A little more than a year ago, Bart Bonte's Me and the Key sent us all on a voyage of self-and-key-discovery. But the hunt for the self/key is an eternal quest, is it not? Luckily, the journey has been lengthened by another 25 levels in Me and the Key 2. As you progress through this series of abstract thinking puzzles and mini-games, maybe you'll discover that the key that you were searching for was around your penguin-thing's neck the whole time. Truly, a moral for the ages.
The goal of this game is always simple: find the key and click on it. It's the finding of it that's the hard part. Figuring out the controls in this game is often the entirety of a puzzle, but I can tell you that both keyboard and mouse will need to be used. In some levels, looking for clues is important. In other levels, trial and error will show you the light. If you're stuck, it never really hurts to click around the screen frantically or hammer on the keyboard until something happens.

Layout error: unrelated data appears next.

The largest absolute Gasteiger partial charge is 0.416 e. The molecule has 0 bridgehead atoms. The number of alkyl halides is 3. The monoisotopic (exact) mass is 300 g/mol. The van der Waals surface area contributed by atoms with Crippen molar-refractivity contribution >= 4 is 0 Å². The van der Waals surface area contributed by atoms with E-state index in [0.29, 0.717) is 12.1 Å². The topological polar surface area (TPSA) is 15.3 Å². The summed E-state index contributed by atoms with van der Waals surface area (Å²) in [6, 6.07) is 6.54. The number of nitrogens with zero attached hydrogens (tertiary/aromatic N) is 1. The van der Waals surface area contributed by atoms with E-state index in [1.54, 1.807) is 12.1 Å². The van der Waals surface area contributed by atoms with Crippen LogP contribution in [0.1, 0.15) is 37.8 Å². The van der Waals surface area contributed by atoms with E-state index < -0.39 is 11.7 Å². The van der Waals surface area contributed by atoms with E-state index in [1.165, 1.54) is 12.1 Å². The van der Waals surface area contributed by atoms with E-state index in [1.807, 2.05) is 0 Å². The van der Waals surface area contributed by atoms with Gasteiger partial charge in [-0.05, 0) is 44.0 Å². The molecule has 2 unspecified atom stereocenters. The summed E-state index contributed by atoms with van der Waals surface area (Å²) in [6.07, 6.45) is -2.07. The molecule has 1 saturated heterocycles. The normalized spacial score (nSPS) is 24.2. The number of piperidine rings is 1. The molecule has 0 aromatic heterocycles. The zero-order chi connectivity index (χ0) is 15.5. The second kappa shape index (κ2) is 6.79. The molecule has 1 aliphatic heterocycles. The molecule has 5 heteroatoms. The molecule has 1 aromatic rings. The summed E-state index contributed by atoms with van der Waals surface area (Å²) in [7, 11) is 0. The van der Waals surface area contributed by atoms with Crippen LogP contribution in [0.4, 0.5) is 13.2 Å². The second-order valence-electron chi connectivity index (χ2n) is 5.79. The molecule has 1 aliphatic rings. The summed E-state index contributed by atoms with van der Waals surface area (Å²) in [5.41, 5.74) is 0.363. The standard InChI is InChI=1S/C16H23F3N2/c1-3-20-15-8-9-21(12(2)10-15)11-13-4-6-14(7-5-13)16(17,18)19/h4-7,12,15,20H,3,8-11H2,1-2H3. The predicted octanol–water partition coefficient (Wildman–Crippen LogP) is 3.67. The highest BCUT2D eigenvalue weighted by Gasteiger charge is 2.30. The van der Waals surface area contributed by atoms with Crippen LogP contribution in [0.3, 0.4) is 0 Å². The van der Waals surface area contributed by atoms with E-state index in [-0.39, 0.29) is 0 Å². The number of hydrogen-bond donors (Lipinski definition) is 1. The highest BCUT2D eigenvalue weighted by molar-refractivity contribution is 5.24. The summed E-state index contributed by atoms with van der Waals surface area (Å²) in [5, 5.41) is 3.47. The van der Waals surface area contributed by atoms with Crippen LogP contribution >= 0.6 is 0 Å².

Analysis: The weakest part of "Me and the Key 2" is the mini-games. It isn't really a spoiler to say that they are clones of the classic snake and breakout genres. You could pull someone who's been in a coma since 1987, plop them in front of the computer, and they would recognize what game it was within five seconds. They would then, perhaps, say, "You woke me up from my coma for this?" and they would have a point.
But it would only be fair of you to leap to the game's defense. "Ah, but check out the puzzle levels!" you would say. The puzzle levels are mostly fantastic, lovely little bite-sized brainteasers that play with your perceptions and require some definite out of the box thinking, and fortunately, puzzle levels outnumber mini-games greatly. In fact I would only count four levels as true mini-games. Unfortunately, the very last level is one of the mini-game levels and this ends up as a bit of an anticlimax. Still, the game overall more than delivers that Bonte charm we know and love.